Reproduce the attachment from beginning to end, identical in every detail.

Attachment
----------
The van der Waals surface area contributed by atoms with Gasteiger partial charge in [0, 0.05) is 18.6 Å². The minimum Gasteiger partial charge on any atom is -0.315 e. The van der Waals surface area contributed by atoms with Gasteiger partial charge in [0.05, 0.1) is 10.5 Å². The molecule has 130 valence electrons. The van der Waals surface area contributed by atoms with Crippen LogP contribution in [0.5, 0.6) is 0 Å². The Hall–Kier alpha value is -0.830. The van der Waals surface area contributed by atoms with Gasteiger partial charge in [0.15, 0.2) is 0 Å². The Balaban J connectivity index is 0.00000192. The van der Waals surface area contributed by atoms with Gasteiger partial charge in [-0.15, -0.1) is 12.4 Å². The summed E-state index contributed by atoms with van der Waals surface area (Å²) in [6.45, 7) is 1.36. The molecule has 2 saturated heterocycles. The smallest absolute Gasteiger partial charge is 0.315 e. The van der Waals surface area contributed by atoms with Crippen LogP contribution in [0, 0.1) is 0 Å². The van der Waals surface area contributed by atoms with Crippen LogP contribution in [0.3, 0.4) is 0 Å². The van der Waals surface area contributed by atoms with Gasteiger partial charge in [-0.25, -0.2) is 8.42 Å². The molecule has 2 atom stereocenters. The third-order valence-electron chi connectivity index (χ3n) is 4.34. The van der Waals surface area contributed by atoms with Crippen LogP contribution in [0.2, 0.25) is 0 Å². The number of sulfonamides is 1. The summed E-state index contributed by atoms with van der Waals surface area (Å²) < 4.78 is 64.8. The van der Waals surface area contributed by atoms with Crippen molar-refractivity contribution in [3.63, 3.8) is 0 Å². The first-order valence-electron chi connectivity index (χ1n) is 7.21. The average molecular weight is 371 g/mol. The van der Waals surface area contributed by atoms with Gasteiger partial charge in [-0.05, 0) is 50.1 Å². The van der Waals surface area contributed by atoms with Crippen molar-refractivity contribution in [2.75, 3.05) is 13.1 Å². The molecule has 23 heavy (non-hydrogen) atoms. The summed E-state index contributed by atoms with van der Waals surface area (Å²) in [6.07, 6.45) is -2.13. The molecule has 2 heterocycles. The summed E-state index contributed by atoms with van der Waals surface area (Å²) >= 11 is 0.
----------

The van der Waals surface area contributed by atoms with Gasteiger partial charge in [0, 0.05) is 18.6 Å². The minimum Gasteiger partial charge on any atom is -0.315 e. The van der Waals surface area contributed by atoms with Gasteiger partial charge in [0.05, 0.1) is 10.5 Å². The molecule has 130 valence electrons. The van der Waals surface area contributed by atoms with Crippen LogP contribution in [0.5, 0.6) is 0 Å². The Hall–Kier alpha value is -0.830. The van der Waals surface area contributed by atoms with Gasteiger partial charge in [0.15, 0.2) is 0 Å². The Balaban J connectivity index is 0.00000192. The van der Waals surface area contributed by atoms with Gasteiger partial charge in [-0.15, -0.1) is 12.4 Å². The summed E-state index contributed by atoms with van der Waals surface area (Å²) in [6.45, 7) is 1.36. The molecule has 2 saturated heterocycles. The smallest absolute Gasteiger partial charge is 0.315 e. The van der Waals surface area contributed by atoms with Crippen LogP contribution in [0, 0.1) is 0 Å². The van der Waals surface area contributed by atoms with Crippen LogP contribution in [0.3, 0.4) is 0 Å². The van der Waals surface area contributed by atoms with Gasteiger partial charge in [-0.25, -0.2) is 8.42 Å². The molecule has 2 atom stereocenters. The third-order valence-electron chi connectivity index (χ3n) is 4.34. The van der Waals surface area contributed by atoms with Crippen LogP contribution in [0.2, 0.25) is 0 Å². The number of sulfonamides is 1. The summed E-state index contributed by atoms with van der Waals surface area (Å²) < 4.78 is 64.8. The van der Waals surface area contributed by atoms with Crippen molar-refractivity contribution in [3.63, 3.8) is 0 Å². The first-order valence-electron chi connectivity index (χ1n) is 7.21. The average molecular weight is 371 g/mol. The van der Waals surface area contributed by atoms with Gasteiger partial charge in [-0.05, 0) is 50.1 Å². The van der Waals surface area contributed by atoms with Crippen molar-refractivity contribution in [2.75, 3.05) is 13.1 Å². The molecule has 23 heavy (non-hydrogen) atoms. The summed E-state index contributed by atoms with van der Waals surface area (Å²) in [6.07, 6.45) is -2.13. The molecule has 2 heterocycles. The summed E-state index contributed by atoms with van der Waals surface area (Å²) >= 11 is 0.